Deacons, priests and bishops are a tiny minority in the church. In actual fact, they exist only to offer leadership and service to the nearly eighty million people around the world today who call themselves Anglicans. While Anglicans can trace their historic roots back to the Church of England, the Anglican Communion in this century has become a truly international body, of which the Church of England and those of English descent, have been a minority for more than a generation. Anglicans in Uganda, for example, outnumber Anglicans (Episcopalians) in the United States by nearly four to one; in Nigeria by eight to one.
Today the Anglican Communion is made up of thirty-eight national or regional indigenous church bodies (often called “provinces”) found on every continent. Some of these, like the Episcopal Church, came about originally as a result of British colonial expansion. Some, such as the church in the southern cone of South America, began with the faithful and painstaking work of nineteenth-century missionaries. Others, such as the Reformed Church of Spain and the Mar-Thoma Church of India, are independent bodies that have chosen to enter into communion with the Anglican Church. Still others, such as the Church of South India, are union churches which have retained their links with the Anglican Communion while remaining in fellowship with other denominational bodies.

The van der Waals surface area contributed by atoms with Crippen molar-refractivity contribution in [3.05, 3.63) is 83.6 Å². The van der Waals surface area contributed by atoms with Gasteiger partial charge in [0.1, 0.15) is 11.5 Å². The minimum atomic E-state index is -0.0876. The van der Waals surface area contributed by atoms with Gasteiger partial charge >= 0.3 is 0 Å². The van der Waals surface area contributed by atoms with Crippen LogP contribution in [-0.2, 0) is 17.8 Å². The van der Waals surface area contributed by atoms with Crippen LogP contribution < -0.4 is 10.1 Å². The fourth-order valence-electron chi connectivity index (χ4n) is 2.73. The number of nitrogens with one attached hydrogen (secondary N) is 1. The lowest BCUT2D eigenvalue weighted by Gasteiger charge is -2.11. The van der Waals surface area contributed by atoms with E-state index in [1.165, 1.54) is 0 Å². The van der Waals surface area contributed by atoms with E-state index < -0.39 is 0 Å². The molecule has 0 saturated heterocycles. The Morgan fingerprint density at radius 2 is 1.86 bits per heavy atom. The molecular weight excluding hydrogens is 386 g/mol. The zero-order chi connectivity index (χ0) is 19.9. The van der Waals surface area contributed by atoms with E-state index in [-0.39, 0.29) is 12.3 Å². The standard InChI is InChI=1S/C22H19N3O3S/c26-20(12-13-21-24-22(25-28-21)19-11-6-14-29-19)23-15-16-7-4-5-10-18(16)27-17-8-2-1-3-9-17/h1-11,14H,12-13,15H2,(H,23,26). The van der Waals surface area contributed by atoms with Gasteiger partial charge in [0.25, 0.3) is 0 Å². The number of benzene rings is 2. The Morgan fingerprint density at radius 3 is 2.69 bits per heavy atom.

For the past century or more the Anglican Church has been a leader in ecumenical dialog. In recent years, the Anglican–Roman Catholic International Consultations have received the greatest publicity. This has sometimes eclipsed the other ongoing discussions with Lutherans, Methodists, the Reformed churches and Eastern Orthodox bodies (not to mention the ill-fated Anglican-United plan of union in Canada). In recent years dialog with the Lutheran Church in the United States and Canada has led to sharing at the Lord’s table and a full mutual recognition of ministries.